Photo by Joseph De Leo; styled by Mariya Yufest
Watermelon is the apotheosis of summer, its very mention conjuring memories of picnics with friends and family members each bent over a personal patch of grass, eagerly slurping juice-saturated bites from thick wedges; its sweetness lighting up our faces as if we've been singled out by a ray of sun; its seeds and rind keeping us present in the moment, not rushing too quickly through the ripe flesh. It's hard enough to reserve some of the soft-centered melon for anything other than eating out of hand, let alone keep it in sight long enough to contemplate this delicious fruit's origins.
Evidence shows that watermelon originated in southern Africa, where it still thrives in hundreds of varieties; however, the first harvested crop of watermelon was in Egypt about 5,000 years ago. This fruit rapidly spread across the Mediterranean and into Asia, and then finally around to North America and Europe. Today, the U.S. ranks fourth in watermelon production with 44 states growing this high-demand fruit, which also means many Americans have access to its numerous health benefits.
Watermelon boasts an artillery of vitamins, including vitamin A, which supports optimal eye health and white blood cell production; vitamin B6, which helps the immune system produce antibodies and maintain normal nerve function; and vitamin C, which also boosts the immune system and fights against free radicals. Watermelon also contains potassium, which is necessary for maintaining the body's optimal water balance (go figure!).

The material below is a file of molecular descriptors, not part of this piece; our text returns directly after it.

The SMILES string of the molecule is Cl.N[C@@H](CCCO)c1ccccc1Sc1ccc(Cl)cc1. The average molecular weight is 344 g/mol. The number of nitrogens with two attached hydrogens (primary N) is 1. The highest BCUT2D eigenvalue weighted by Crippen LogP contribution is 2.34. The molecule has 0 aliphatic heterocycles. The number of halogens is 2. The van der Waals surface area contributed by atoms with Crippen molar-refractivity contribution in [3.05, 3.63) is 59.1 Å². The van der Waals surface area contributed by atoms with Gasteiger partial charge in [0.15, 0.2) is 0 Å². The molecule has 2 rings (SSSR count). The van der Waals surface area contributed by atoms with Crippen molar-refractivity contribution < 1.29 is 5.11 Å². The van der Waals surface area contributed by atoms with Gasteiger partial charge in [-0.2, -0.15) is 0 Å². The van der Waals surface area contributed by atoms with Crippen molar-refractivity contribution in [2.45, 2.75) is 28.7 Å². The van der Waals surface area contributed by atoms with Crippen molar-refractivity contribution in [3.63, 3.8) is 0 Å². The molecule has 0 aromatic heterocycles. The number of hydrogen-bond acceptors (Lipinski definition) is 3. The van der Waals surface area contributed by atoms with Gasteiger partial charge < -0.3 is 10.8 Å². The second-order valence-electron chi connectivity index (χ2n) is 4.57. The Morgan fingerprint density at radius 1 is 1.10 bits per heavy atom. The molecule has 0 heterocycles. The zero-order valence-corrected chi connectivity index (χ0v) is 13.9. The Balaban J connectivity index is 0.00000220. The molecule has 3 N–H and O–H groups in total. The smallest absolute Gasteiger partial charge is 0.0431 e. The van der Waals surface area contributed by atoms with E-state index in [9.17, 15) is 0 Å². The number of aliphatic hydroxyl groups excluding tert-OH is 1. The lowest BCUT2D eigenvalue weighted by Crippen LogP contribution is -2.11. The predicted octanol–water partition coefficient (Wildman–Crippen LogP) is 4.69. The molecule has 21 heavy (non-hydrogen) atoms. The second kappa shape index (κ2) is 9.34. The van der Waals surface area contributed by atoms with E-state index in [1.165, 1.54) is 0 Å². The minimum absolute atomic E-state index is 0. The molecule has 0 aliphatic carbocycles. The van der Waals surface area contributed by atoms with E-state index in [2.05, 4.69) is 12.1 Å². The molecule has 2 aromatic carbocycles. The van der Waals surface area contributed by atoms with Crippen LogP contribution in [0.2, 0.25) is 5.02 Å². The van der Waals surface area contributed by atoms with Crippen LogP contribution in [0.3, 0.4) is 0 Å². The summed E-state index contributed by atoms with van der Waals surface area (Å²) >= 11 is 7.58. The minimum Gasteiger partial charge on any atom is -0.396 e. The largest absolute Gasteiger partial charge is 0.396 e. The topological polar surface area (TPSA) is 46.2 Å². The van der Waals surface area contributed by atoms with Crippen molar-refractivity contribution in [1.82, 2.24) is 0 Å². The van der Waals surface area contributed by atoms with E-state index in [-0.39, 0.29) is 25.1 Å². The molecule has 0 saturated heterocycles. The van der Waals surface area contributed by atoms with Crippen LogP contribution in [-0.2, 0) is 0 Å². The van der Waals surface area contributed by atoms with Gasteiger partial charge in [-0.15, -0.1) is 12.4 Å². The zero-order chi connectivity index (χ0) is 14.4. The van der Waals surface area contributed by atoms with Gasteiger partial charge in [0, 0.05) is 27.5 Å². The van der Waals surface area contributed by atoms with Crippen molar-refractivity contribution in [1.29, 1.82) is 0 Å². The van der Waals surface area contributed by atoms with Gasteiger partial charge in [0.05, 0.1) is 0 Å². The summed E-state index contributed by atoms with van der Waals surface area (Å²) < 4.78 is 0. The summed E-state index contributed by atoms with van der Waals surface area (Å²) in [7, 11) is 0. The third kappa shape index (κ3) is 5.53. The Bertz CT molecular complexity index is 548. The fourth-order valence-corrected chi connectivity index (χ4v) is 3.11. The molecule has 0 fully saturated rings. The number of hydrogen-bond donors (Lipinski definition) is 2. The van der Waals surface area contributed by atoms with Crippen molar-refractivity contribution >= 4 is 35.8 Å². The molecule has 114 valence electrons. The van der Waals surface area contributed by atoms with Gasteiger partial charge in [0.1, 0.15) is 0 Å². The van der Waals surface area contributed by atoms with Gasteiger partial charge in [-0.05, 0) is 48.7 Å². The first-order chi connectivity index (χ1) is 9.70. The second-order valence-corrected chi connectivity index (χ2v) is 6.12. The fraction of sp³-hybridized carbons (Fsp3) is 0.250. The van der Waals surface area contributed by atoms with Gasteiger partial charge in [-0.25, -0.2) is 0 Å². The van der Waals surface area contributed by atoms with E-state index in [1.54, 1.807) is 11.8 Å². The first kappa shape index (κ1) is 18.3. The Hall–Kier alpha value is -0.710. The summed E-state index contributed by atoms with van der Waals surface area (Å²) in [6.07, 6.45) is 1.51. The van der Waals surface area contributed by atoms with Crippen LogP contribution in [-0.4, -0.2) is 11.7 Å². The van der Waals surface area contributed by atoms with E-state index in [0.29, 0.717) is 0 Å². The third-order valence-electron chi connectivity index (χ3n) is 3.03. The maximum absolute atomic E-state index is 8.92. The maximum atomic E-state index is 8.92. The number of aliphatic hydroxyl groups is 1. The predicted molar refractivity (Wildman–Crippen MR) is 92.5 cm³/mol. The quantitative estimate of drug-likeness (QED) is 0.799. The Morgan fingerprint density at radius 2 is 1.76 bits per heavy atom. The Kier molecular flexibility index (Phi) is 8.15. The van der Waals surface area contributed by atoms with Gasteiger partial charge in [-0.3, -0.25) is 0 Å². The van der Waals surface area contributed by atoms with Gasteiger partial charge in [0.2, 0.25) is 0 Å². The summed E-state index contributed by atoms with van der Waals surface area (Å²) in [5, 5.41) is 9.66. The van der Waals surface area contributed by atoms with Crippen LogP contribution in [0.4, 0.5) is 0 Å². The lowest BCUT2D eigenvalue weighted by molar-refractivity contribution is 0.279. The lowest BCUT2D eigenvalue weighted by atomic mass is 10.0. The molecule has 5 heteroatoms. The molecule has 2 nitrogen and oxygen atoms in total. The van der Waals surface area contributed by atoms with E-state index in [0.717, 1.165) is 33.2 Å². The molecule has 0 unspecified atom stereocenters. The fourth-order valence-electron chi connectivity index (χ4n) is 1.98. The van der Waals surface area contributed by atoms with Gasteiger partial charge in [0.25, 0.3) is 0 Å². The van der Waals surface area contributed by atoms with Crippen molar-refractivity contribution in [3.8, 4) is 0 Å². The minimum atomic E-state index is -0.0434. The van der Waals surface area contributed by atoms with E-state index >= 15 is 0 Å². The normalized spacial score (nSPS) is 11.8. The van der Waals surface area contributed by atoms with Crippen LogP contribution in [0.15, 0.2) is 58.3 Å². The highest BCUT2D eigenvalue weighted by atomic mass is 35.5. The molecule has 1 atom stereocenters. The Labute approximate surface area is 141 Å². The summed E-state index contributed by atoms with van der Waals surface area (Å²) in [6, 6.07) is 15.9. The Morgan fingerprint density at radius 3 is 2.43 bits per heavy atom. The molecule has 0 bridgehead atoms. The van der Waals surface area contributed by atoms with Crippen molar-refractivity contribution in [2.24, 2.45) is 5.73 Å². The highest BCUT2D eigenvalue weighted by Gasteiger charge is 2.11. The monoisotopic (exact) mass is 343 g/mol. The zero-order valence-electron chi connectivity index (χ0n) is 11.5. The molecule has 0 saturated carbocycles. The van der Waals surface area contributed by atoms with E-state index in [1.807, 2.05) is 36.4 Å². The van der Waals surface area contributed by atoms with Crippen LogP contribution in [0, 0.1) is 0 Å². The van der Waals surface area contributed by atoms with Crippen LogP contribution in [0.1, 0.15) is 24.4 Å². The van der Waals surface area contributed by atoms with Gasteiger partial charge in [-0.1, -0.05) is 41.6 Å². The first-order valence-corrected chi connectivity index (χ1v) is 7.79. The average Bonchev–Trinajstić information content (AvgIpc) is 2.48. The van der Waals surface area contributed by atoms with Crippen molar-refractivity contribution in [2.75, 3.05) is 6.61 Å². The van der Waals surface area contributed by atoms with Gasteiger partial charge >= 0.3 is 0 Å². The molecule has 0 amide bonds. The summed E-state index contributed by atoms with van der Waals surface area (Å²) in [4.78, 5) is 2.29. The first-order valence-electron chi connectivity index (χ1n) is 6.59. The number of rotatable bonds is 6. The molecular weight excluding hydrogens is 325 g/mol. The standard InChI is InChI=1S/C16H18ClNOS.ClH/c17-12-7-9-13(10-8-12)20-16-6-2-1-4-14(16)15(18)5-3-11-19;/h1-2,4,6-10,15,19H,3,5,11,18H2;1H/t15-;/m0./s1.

When we do muster the self restraint to save some watermelon for a recipe, we often turn to citrus fruits to contrast the sweetness and fresh herbs to draw out the fragrance. As fleeting as watermelon's refreshment may be, its flavor holds up surprisingly well to other strong flavors. Blend it with rum and lime juice for a pink poolside cocktail, cube it in salads with tangy feta and pungent red onion, or mingle it with fresh hot chiles and ginger for a Spicy Watermelon Chutney.
How do you cook with this deeply hued melon? Share your favorite ways to enjoy watermelon in the comments section below. Remember, if you choose to upload a recipe (and we hope you will), please mention it in your comment.
We'll assemble and share some of our favorite ideas next week.
Photos by Jennifer Causey (left) and Sarah Shatz
Watermelon Jalapeño Margaritas
Arugula, Watermelon and Feta Salad
Grilled Watermelon with Minted Olive Oil
Maple Watermelon Sherbet [Food52]
Boozy Watermelon Rosemary Lemonade [Food52] (pictured above, left)
Summer Ceviche [Food52] (pictured above, right)